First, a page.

Since 1965 The Four Columns Inn has been the touchpoint of southern Vermont’s cultural, artistic and culinary scene. The Inn and its restaurant have welcomed local and international luminaries such as Mick Jagger, Michael Douglas and Sting, who chose Four Columns to celebrate milestone events with friends and family. Economist John Kenneth Galbraith frequently shared the dining room with Henry Kissinger in the 1970s.
Sustainability and luxurious healthy living has always been at the core of the Four Columns. In the 1960s, when the Inn was first opened as a guest house, it was imagined as a top level lodging and dining destination, with a distinctive European flair. Operated by Rene and Pierrette Chardain, the Four Columns was the first “true” Farm-to-Table restaurant in the United States, preceding the legendary Alice Waters by four years. The pond was stocked with trout, the garden was planted with vegetables and herbs, chickens and pigs were raised on site, and local game birds were sourced from the property.
Today we respect this heritage with our attention to detail and the farm conscious Artisan Restaurant. We look forward to hosting you!
Newfane (www.newfanevermontusa.com) A columned courthouse, matching Congregational church, and town hall—all grouped on a handsome green—are framed and dignified, white-clapboard houses, including two elegant inns. When Windham County’s court sessions began meeting in Newfane in 1787, the village was about the same size it is now: 20 homes and 2 hotels (only 1 inn left now!). Built in 1787, the village was 2 miles up on Newfane Hill. Beams were unpegged and homes moved to the more protected valley by ox-drawn sleighs in the winter of 1824.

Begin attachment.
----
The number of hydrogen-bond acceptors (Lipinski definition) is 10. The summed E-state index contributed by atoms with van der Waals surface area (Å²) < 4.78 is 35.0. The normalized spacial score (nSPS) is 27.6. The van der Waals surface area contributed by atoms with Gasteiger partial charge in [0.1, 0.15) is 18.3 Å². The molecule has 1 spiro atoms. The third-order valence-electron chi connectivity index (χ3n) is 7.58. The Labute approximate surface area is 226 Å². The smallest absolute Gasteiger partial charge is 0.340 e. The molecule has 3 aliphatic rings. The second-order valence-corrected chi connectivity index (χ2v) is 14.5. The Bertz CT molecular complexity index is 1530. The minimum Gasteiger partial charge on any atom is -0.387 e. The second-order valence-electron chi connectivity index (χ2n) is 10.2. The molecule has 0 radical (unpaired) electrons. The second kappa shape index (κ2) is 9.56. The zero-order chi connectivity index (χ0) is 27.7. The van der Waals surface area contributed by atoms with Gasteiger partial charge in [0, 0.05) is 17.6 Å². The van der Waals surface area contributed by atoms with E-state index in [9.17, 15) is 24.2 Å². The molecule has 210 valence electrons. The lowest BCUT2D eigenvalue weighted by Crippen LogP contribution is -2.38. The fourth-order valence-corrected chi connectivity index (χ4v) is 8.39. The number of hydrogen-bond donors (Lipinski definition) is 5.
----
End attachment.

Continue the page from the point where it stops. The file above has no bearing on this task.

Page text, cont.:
Newfane Inns have been famous for more than a century, at first because the whitewashed jail accommodated 25 paying guests, feeding them (as an 1848 poem says) “good pies and oyster soup” in the same rooms with inmates. By the time this facility closed (in the 1950’s) The Old Newfane Inn-which incorporates much of its original hilltop structure—was beginning to acquire a reputation for gourmet fare. Economist John Kenneth Galbraith, a summer resident of the area since 1947, helped publicize the charms of both the village and the inn—whose onetime chef eventually opened the Four columns Inn at the rear of the village green. Newfane village is more than a place to dine, sleep and stroll. The immediate area offers an unusual number of antique shops and beyond the stores and the remnants of the railway station (which served the narrow gauge Brattleboro-Londonderry line from 1880-1836) is a fine old cemetery.
Newfane has bred as well as fed famous people. Visit the Historical Society of Windham county.
Archer Mayer just lives up the road from the Inn. At the historical society you will see a permanent display on the West River Railway, which operated between Brattleboro and Jamaica (1880’s-1927) and is remembered at the “36 miles of trouble”.
The largest town event presently Is the Newfane Heritage Festival on Columbus Day weekend sponsored by the Newfane congregational church.